The NFL is quickly moving toward the league’s trade deadline on Tuesday at 4 p.m. ET, and one team that could be a potential buyer next week took a much more aggressive tact a year ago.

Even though they were in the middle of a Super Bowl funk at this time last season, barely staying in the playoff conversation at 3-3, the Los Angeles Rams were major players at the trade deadline. 

The Rams finished runner-up to the San Francisco 49ers for the services of running back Christian McCaffrey and went strong for Carolina Panthers edge rusher Brian Burns.

According to reports, the Rams offered their 2024 and 2025 first-round picks, along with a second-round pick in a package to the Panthers for Burns. However, the Panthers reportedly turned down that offer because they believed Burns was a foundational piece of their roster. 

The Panthers had already traded McCaffrey and receiver Robbie Chosen to the Arizona Cardinals, receiving a handful of picks in return for those two players.

Burns remains on Carolina’s roster on the fifth-year, final option of his rookie deal. The Panthers and Burns appear no closer to an agreement on a contract extension than this time a year ago. But Burns reportedly is off the trade market again for a second straight year.

For the Rams, trading for Burns last season would have been a continuation of the team’s “‘F’ those draft picks” roster building philosophy — trading premium picks for premium players. 

However, the Rams ended up placing foundational players in Matthew Stafford, Cooper Kupp and Aaron Donald on the injured reserve in the second half of last season, losing nine of their last 11 games in becoming the worst defending Super Bowl champion in league history at 5-12. So, perhaps not consummating the trade for Burns last season was a blessing in disguise.

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Instead, the Rams are amid a roster reset in 2023 that included drafting a league-high 14 players earlier this year and fielding one of the youngest rosters in the league.

It allowed the Rams to make the decision to cut the team’s bloated salary cap in the offseason, moving on from high-dollar acquisitions like Jalen Ramsey, Leonard Floyd, Bobby Wagner and Allen Robinson in what the organization labeled a roster remodel but more resembled a rebuild.

Los Angeles has nearly $78 million in dead cap money this season, but less than $1 million in 2024. The Rams are slated to have 11 picks in next year’s draft, including four projected compensatory selections. 

Just as the Seattle Seahawks executed a year ago under head coach Pete Carroll and general manager John Schneider, the Rams turned things around quickly.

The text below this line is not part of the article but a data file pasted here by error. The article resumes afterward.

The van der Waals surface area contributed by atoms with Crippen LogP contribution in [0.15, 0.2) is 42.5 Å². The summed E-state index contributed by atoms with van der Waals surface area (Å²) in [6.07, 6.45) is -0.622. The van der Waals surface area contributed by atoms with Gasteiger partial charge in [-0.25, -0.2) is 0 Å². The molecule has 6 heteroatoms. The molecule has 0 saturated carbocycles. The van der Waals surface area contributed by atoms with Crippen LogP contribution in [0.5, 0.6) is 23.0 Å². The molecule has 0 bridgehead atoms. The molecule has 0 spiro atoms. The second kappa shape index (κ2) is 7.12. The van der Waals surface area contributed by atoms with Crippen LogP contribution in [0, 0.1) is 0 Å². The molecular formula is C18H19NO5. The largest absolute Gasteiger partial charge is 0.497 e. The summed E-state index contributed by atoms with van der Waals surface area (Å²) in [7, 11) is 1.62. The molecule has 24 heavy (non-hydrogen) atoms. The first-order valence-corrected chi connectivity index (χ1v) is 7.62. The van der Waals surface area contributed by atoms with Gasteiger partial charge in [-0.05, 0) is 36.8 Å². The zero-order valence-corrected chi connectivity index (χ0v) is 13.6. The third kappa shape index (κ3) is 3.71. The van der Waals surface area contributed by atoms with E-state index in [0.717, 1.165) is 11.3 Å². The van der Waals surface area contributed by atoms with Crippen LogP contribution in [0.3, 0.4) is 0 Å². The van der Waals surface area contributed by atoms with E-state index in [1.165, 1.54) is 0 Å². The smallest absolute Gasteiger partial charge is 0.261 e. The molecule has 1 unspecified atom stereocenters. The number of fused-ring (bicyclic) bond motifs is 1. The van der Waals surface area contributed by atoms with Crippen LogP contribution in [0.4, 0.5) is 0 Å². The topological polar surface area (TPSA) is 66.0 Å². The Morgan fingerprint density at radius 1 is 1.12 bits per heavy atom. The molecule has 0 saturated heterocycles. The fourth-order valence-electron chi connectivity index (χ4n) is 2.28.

And at 3-4, Los Angeles is tied for the final wild card spot in the NFC, surprising many NFL observers with their competitive play. They found diamonds in the rough on offense in rookie receiver Puka Nacua and on defensive with edge rusher Byron Young.

“You kind of have to have some resources and different things like that for those to be options,” Rams head coach Sean McVay said, when asked by reporters about the looming trade deadline. “So, I don’t know that those conversations will be as prevalent as maybe in years past.”

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The Rams still have first-round picks in 2024 and 2025, and Burns remains a possible target heading into next week’s deadline for a franchise that is No. 29 in the NFL in sacks with 12 heading into this weekend’s slate. 

The Rams have not selected in the first round since taking Jared Goff with the No. 1 overall selection in the 2016 draft. And they have proven over the years to be good evaluators of experienced, veteran players that fit their culture, including deals for Von Miller, Stafford and Ramsey for premium picks that helped them eventually earn a Super Bowl victory two years ago.

The Rams already made two trades earlier this season, moving on from disgruntled running back Cam Akers and receiver Van Jefferson for late-round picks. A player like Burns would make Donald even more effective in getting after the passer and vault the Rams into a potential contender in a competitive NFC West that includes the 49ers and the Seahawks. 

After a roster reset that included getting younger, perhaps the Rams are ready to reclaim their roster-rebuilding identity by adding a talented, experienced player to infuse their roster midseason? 

Eric D. Williams has reported on the NFL for more than a decade, covering the Los Angeles Rams for Sports Illustrated, the Los Angeles Chargers for ESPN and the Seattle Seahawks for the Tacoma News Tribune. Follow him on Twitter at @eric_d_williams.

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